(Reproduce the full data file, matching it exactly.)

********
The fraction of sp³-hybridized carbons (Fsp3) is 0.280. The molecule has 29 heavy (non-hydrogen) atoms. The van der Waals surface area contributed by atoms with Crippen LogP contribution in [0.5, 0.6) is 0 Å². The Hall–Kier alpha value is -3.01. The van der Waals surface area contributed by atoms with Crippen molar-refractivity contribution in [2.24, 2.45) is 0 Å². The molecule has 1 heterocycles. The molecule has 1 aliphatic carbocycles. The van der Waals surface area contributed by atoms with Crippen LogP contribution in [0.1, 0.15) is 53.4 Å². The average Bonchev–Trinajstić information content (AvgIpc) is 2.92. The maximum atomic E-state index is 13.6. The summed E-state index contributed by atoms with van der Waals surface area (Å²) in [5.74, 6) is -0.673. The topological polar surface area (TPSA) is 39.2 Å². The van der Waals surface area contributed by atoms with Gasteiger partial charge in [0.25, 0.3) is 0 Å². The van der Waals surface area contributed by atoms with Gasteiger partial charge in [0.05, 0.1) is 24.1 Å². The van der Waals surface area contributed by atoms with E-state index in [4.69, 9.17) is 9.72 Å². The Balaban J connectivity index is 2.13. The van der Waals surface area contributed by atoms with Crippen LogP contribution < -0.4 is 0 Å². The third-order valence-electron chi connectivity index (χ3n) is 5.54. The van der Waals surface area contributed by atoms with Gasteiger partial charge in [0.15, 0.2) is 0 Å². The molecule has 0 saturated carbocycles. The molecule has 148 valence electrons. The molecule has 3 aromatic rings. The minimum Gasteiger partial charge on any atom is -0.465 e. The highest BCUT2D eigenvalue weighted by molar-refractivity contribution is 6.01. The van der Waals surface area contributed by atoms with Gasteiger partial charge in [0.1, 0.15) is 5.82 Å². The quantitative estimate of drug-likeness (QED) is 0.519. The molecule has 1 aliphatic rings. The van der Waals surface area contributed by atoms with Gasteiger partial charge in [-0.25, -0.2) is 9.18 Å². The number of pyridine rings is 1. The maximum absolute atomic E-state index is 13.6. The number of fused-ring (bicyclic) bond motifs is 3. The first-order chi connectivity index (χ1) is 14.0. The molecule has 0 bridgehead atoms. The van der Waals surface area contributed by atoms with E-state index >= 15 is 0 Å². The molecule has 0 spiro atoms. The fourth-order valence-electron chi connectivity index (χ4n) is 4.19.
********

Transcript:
The fraction of sp³-hybridized carbons (Fsp3) is 0.280. The molecule has 29 heavy (non-hydrogen) atoms. The van der Waals surface area contributed by atoms with Crippen LogP contribution in [0.5, 0.6) is 0 Å². The Hall–Kier alpha value is -3.01. The van der Waals surface area contributed by atoms with Crippen molar-refractivity contribution in [2.24, 2.45) is 0 Å². The molecule has 1 heterocycles. The molecule has 1 aliphatic carbocycles. The van der Waals surface area contributed by atoms with Crippen LogP contribution in [0.1, 0.15) is 53.4 Å². The average Bonchev–Trinajstić information content (AvgIpc) is 2.92. The maximum atomic E-state index is 13.6. The summed E-state index contributed by atoms with van der Waals surface area (Å²) in [5.74, 6) is -0.673. The topological polar surface area (TPSA) is 39.2 Å². The van der Waals surface area contributed by atoms with Gasteiger partial charge in [0.25, 0.3) is 0 Å². The van der Waals surface area contributed by atoms with Gasteiger partial charge in [0.05, 0.1) is 24.1 Å². The van der Waals surface area contributed by atoms with E-state index in [4.69, 9.17) is 9.72 Å². The Balaban J connectivity index is 2.13. The van der Waals surface area contributed by atoms with Crippen LogP contribution < -0.4 is 0 Å². The third-order valence-electron chi connectivity index (χ3n) is 5.54. The van der Waals surface area contributed by atoms with Gasteiger partial charge in [0.15, 0.2) is 0 Å². The molecule has 0 saturated carbocycles. The molecule has 148 valence electrons. The molecule has 3 aromatic rings. The minimum Gasteiger partial charge on any atom is -0.465 e. The highest BCUT2D eigenvalue weighted by molar-refractivity contribution is 6.01. The van der Waals surface area contributed by atoms with Gasteiger partial charge in [0.1, 0.15) is 5.82 Å². The quantitative estimate of drug-likeness (QED) is 0.519. The molecule has 1 aliphatic rings. The van der Waals surface area contributed by atoms with Gasteiger partial charge in [-0.25, -0.2) is 9.18 Å². The number of pyridine rings is 1. The maximum absolute atomic E-state index is 13.6. The number of fused-ring (bicyclic) bond motifs is 3. The first-order chi connectivity index (χ1) is 14.0. The molecule has 0 bridgehead atoms. The van der Waals surface area contributed by atoms with E-state index >= 15 is 0 Å². The molecule has 0 spiro atoms. The fourth-order valence-electron chi connectivity index (χ4n) is 4.19.